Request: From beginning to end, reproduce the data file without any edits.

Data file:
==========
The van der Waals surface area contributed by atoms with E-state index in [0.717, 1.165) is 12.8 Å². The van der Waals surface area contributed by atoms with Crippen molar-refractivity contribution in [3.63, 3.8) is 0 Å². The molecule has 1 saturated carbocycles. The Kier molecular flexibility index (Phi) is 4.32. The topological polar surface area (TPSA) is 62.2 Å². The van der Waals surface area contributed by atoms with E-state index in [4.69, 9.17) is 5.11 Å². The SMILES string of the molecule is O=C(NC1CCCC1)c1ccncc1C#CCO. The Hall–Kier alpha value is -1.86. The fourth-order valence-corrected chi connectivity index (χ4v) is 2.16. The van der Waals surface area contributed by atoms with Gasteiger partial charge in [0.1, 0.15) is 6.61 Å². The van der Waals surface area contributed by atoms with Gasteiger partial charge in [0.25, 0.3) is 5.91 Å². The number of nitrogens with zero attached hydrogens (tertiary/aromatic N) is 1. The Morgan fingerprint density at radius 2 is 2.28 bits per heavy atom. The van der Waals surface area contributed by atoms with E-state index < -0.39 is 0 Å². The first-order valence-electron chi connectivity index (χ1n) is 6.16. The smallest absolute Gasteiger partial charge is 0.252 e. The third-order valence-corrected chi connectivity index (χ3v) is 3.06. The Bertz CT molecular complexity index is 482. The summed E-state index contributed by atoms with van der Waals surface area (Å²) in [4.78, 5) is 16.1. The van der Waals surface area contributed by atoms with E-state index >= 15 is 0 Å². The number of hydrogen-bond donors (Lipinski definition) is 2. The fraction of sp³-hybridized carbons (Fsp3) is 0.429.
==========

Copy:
The van der Waals surface area contributed by atoms with E-state index in [0.717, 1.165) is 12.8 Å². The van der Waals surface area contributed by atoms with Crippen molar-refractivity contribution in [3.63, 3.8) is 0 Å². The molecule has 1 saturated carbocycles. The Kier molecular flexibility index (Phi) is 4.32. The topological polar surface area (TPSA) is 62.2 Å². The van der Waals surface area contributed by atoms with E-state index in [4.69, 9.17) is 5.11 Å². The SMILES string of the molecule is O=C(NC1CCCC1)c1ccncc1C#CCO. The Hall–Kier alpha value is -1.86. The fourth-order valence-corrected chi connectivity index (χ4v) is 2.16. The van der Waals surface area contributed by atoms with Gasteiger partial charge in [0.1, 0.15) is 6.61 Å². The van der Waals surface area contributed by atoms with Gasteiger partial charge in [0.25, 0.3) is 5.91 Å². The number of nitrogens with zero attached hydrogens (tertiary/aromatic N) is 1. The Morgan fingerprint density at radius 2 is 2.28 bits per heavy atom. The van der Waals surface area contributed by atoms with E-state index < -0.39 is 0 Å². The first-order valence-electron chi connectivity index (χ1n) is 6.16. The smallest absolute Gasteiger partial charge is 0.252 e. The third-order valence-corrected chi connectivity index (χ3v) is 3.06. The Bertz CT molecular complexity index is 482. The summed E-state index contributed by atoms with van der Waals surface area (Å²) in [4.78, 5) is 16.1. The van der Waals surface area contributed by atoms with E-state index >= 15 is 0 Å². The number of hydrogen-bond donors (Lipinski definition) is 2. The fraction of sp³-hybridized carbons (Fsp3) is 0.429.